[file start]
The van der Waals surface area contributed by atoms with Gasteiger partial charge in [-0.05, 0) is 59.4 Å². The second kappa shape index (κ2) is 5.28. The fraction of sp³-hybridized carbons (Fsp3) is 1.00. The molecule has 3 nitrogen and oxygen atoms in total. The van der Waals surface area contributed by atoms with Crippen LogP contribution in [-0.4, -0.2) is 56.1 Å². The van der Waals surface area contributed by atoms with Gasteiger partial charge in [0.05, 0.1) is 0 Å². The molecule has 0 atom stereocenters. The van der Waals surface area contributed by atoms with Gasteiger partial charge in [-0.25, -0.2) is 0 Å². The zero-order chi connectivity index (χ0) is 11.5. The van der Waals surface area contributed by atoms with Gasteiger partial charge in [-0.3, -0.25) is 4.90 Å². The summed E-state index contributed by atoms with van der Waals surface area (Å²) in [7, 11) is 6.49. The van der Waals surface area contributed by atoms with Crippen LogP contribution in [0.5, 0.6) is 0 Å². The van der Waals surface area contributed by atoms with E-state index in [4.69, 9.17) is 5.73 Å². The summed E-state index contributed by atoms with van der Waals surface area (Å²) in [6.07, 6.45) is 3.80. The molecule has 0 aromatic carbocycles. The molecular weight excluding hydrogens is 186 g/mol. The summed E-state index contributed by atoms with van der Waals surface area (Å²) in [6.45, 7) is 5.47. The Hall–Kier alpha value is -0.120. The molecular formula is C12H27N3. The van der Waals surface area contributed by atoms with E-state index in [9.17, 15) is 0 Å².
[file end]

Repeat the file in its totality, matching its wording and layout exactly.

The van der Waals surface area contributed by atoms with Gasteiger partial charge in [-0.05, 0) is 59.4 Å². The second kappa shape index (κ2) is 5.28. The fraction of sp³-hybridized carbons (Fsp3) is 1.00. The molecule has 3 nitrogen and oxygen atoms in total. The van der Waals surface area contributed by atoms with Crippen LogP contribution in [-0.4, -0.2) is 56.1 Å². The van der Waals surface area contributed by atoms with Gasteiger partial charge in [0.05, 0.1) is 0 Å². The molecule has 0 atom stereocenters. The van der Waals surface area contributed by atoms with Gasteiger partial charge in [-0.25, -0.2) is 0 Å². The zero-order chi connectivity index (χ0) is 11.5. The van der Waals surface area contributed by atoms with Gasteiger partial charge in [-0.3, -0.25) is 4.90 Å². The summed E-state index contributed by atoms with van der Waals surface area (Å²) in [7, 11) is 6.49. The van der Waals surface area contributed by atoms with Crippen LogP contribution in [0.5, 0.6) is 0 Å². The van der Waals surface area contributed by atoms with E-state index in [4.69, 9.17) is 5.73 Å². The summed E-state index contributed by atoms with van der Waals surface area (Å²) in [6.07, 6.45) is 3.80. The molecule has 0 aromatic carbocycles. The molecular weight excluding hydrogens is 186 g/mol. The summed E-state index contributed by atoms with van der Waals surface area (Å²) in [6.45, 7) is 5.47. The Hall–Kier alpha value is -0.120. The molecular formula is C12H27N3. The van der Waals surface area contributed by atoms with E-state index in [9.17, 15) is 0 Å².